In pursuit of the elusive A+

So I’ve heard a lot of debate about A+s at Wesleyan, from people denying its very existence to those contending that they totally know a guy who pulled, like, a 4.1, dude!

Once and for all:

A+s exist.
They are (!!) worth more than As.
Therefore, it is possible to get more than a 4.0 GPA. (See edits)

1. A+s exist.
End of debate. They are, undoubtedly, extremely difficult to get, and some professors don’t give them at all or use different standards for assigning them. For example, this semester I took a science class where the professor technically gave A+s, but only if you got a 100 in the class. Needless to say, no one got an A+.

2. They are worth more than As. Sort of.
The CRC provides us with this handy chart:

Letter Grade Numeric Grade GPA Equivalent
(4-pt. scale)
A+ 98.3 4.0
A 95 4.0
A- 91.7 3.7
B+ 88.3 3.3
B 85 3.0
B- 81.7 2.7
C+ 78.3 2.3
C 75 2.0
C- 71.7 1.7
D+ 68.3 1.3
D 65 1.0
D- 61.7 .7
E+ 58.3 0
E 55 0
E- 51.7 0
F 45 0

An A+ is supposedly a 4.0…But wait! An anonymous commenter writes:

“an a+ is a 98.3. (wesleyan gpa – 55)/4 = real gpa. the highest possible gpa (all a+) is a 4.3.”

Since your AltGPA is calculated from your WesGPA, this makes sense.

Tangent time– Did you know you could get an E at Wesleyan?!?! I didn’t! It’s true– The registrar provides the following guide:

A – Excellent – 95%
B – Good – 85%
C – Fair – 75%
D – Unsatisfactory pass – 65%
E -Failure – 55%
F – Bad failure – 45%


(“Bad failure”…Ouch)

An interesting note is that before the class of 2001, an A+ was worth 98.3 while an A was only worth 95 WesGPA points (I like to refer to them as utils, because they don’t really correspond to anything) with no numerical value assigned for4.0. Since your AltGPA was directly converted to the WesGPA, yes, it was possible to get higher than a 4.0. This policy was supposedly changed for the class of 2001 and above. Quoth the CRC:

After the 1999-2000 academic year, the Registrar’s Office converted GPAs to a 4.0 scale. Please refer to one of the two tables below depending on your class year. While not precise, this form does offer an accurate representation of your GPA conversion.

Except that it didn’t?

3. It is possible to have higher than a 4.0. If someone tells you they know a friend who knows a friend who studied all the time and pulled a >4.0 GPA, slap them upside the head for me. Unless there is some kind of weird loophole, in which case please do me a favor and hook me up.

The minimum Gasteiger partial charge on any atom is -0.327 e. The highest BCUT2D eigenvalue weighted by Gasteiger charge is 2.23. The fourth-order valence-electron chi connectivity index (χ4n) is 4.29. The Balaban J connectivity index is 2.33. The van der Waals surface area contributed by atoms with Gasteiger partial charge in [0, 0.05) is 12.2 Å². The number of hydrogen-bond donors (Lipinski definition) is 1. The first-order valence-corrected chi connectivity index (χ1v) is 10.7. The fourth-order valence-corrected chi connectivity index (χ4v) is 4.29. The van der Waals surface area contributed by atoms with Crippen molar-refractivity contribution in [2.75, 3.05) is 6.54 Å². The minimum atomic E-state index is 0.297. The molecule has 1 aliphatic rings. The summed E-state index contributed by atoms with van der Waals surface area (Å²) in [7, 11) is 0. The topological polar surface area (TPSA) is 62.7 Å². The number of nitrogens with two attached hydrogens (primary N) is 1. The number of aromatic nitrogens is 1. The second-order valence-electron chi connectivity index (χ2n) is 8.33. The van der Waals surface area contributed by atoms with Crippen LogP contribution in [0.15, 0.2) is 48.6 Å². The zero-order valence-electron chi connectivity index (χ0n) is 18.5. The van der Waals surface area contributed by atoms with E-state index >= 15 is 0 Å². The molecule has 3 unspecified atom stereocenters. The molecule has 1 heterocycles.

Edit: Okay, I just got an e-mail from a friend whom I love and trust:

it is actually possible to have more than a 4.0. i certainly don’t have one now, but my first semester here i had a 4.09 with two As and two A+s. perhaps they have changed things since then.

And then a few minutes later:

i take it back. 4.18. what is going on with the math here?

I have no idea.

Edit 2: I stand corrected! Though the CRC’s chart makes me wonder if this is a bug with the Academic History page. What gives?

24 thoughts on “In pursuit of the elusive A+

  1. Anonymous

    Word of advice: employers don’t look at your GPA. Unless, of course, you put it right in front of them, but even then they don’t really care. So if you’re working really hard to have a high GPA for future employers, there are way better ways to spend your time.

  2. Anonymous

    Word of advice: employers don’t look at your GPA. Unless, of course, you put it right in front of them, but even then they don’t really care. So if you’re working really hard to have a high GPA for future employers, there are way better ways to spend your time.

  3. Anonymous

    Xue,I think you are looking at the CRC chart the wrong way. the ‘gpa equivalent’ column is NOT an alternate way to calculate your wesleyan/altgpa – it is a tool for comparing your wesgpa with a gpa that might be assigned at another school. So, if your wesgpa is an 88.3 and your friend at Brown has a 3.3, you guys are even in the eyes of employers and grad schools. If your wesgpa is a 98.3 (altgpa of 4.3), the equivalent at ohio state would be a 4.0, because ohio state does not give out A+’s. (i don’t know if that’s true, i was just using an example of another school)

  4. Anonymous

    Xue,
    I think you are looking at the CRC chart the wrong way. the ‘gpa equivalent’ column is NOT an alternate way to calculate your wesleyan/altgpa – it is a tool for comparing your wesgpa with a gpa that might be assigned at another school. So, if your wesgpa is an 88.3 and your friend at Brown has a 3.3, you guys are even in the eyes of employers and grad schools. If your wesgpa is a 98.3 (altgpa of 4.3), the equivalent at ohio state would be a 4.0, because ohio state does not give out A+’s. (i don’t know if that’s true, i was just using an example of another school)

  5. Justin

    I’m still missing one grade, on both my Academic History page, as well as the Major Requirements page.

  6. Justin

    I’m still missing one grade, on both my Academic History page, as well as the Major Requirements page.

  7. Anonymous

    an a+ is a 98.3. (wesleyan gpa – 55)/4 = real gpa. the highest possible gpa (all a+) is a 4.3.

  8. Anonymous

    an a+ is a 98.3. (wesleyan gpa – 55)/4 = real gpa. the highest possible gpa (all a+) is a 4.3.

  9. Anonymous

    Okay, I certainly don’t have one, but I understand how it’s possible: Wesleyan GPA is calculated using 98.3, 95, 91.7, etc. THEN, it is converted to a 4.0 scale using a simple equation (I don’t remember it now). Your GPA is not initially figured out using a 4.0 scale, and therefore an A+ is counted as more than an A.

  10. Anonymous

    Okay, I certainly don’t have one, but I understand how it’s possible:

    Wesleyan GPA is calculated using 98.3, 95, 91.7, etc. THEN, it is converted to a 4.0 scale using a simple equation (I don’t remember it now). Your GPA is not initially figured out using a 4.0 scale, and therefore an A+ is counted as more than an A.

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